Tag Archives: Japan

Japan round-up

One of the strangest things about spending time in Japan was the surgical masks. Or, rather, how absolutely not-strange they were to nearly everyone around me. After a day or three, I got used to maybe one in five people wearing a mask over his or her face. As I spent more time riding the rails, particularly the JR Yamanote line, I found that this wasn’t even that difficult to imagine an explanation for, either. In a very crowded car, people are literally right in one another’s face, and crowded cars are the norm in Tokyo. I don’t know if the masked themselves would draw this connection— Japan disclaimer—but at all events reaching for some sort of barrier stopped feeling mystifying.

It still felt strange, though. Like someone had announced an outbreak without me noticing. While, in the meantime, the whole thing was routine to everyone else. People wearing masks were a decided minority, but I think in Tokyo it has become like, say, glasses: it has been normalized in the sense that some people wear them, other people don’t, and you really pay it no special regard.

A few other notes about Japan that should wrap up my public commentary…

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Daylight Saving Time and Japan

Japan does not observe Daylight Saving Time. Observing Japan not observing DST is, I think, a useful experience for anyone who wants to argue about whether DST should continue elsewhere.

From what I could tell, the outcome of keeping standard time is this: compared with society on DST, extra daylight illumines the morning before people get going, while the sun sets relatively earlier in the evening when people are active. This seems predictable to me, really. Are people more likely to shift all the many elements of their interdependent schedules ahead, relative to the clock, to take advantage of earlier daylight… or to keep their established patterns relative to the clock, regardless of when it gets light outside?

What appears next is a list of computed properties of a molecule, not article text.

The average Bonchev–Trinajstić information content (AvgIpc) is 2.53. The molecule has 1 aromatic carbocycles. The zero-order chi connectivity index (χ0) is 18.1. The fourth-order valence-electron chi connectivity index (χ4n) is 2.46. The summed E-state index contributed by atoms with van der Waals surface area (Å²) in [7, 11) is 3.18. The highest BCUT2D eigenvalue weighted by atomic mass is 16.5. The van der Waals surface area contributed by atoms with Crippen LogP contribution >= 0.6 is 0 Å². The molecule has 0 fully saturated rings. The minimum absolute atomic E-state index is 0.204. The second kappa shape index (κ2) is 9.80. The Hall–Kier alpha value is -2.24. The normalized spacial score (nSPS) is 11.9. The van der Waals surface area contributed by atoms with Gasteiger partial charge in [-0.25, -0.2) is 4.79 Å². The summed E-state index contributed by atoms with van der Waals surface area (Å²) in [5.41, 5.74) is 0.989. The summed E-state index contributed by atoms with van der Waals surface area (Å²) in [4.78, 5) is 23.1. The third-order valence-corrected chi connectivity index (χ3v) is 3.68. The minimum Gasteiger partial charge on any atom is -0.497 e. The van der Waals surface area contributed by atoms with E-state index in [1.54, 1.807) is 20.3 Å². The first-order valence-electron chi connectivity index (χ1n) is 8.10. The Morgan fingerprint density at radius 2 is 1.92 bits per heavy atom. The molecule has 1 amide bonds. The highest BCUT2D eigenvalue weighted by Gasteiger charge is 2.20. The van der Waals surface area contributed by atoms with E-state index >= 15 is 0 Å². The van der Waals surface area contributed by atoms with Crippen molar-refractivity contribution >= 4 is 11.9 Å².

No surprise, people keep following the clock. In truth, I’m not sure whether even many DST opponents expect otherwise. I don’t really pay a lot of attention to the arguments, such as they are, so I don’t know whether anyone anticipates that if we leave the clocks alone, people will adjust their activities ahead anyway… or if it’s more “DST annoys me because it’s non-rational, people should simply adjust their activities without meddling with the clocks, probably they won’t but that’s their choice, stop playing silly games with shifting clocks around dammit.”

Difficult to say with this type.

Personally, I just can’t care that much. Based on what I experienced Japan, I’m even less likely to support eliminating DST where it already exists than I was before. I can’t say that there’s necessarily a compelling case, there, for introducing DST in the first place… But I do think anyone who does want to take on this argument should be aware of the results from at least one natural experiment. (Acknowledging that my own interpretation of those results is open to question; Japan disclaimer.)

As for me, I think DST or its absence is another matter for one of my rules of thumb: don’t pick at it, you’ll only make it worse.

Sherlock Holmes in Japan

I suppose that I hoped to find Sherlock Holmes in Japan, in a small way. I certainly did not expect to encounter him in all the ways that I did.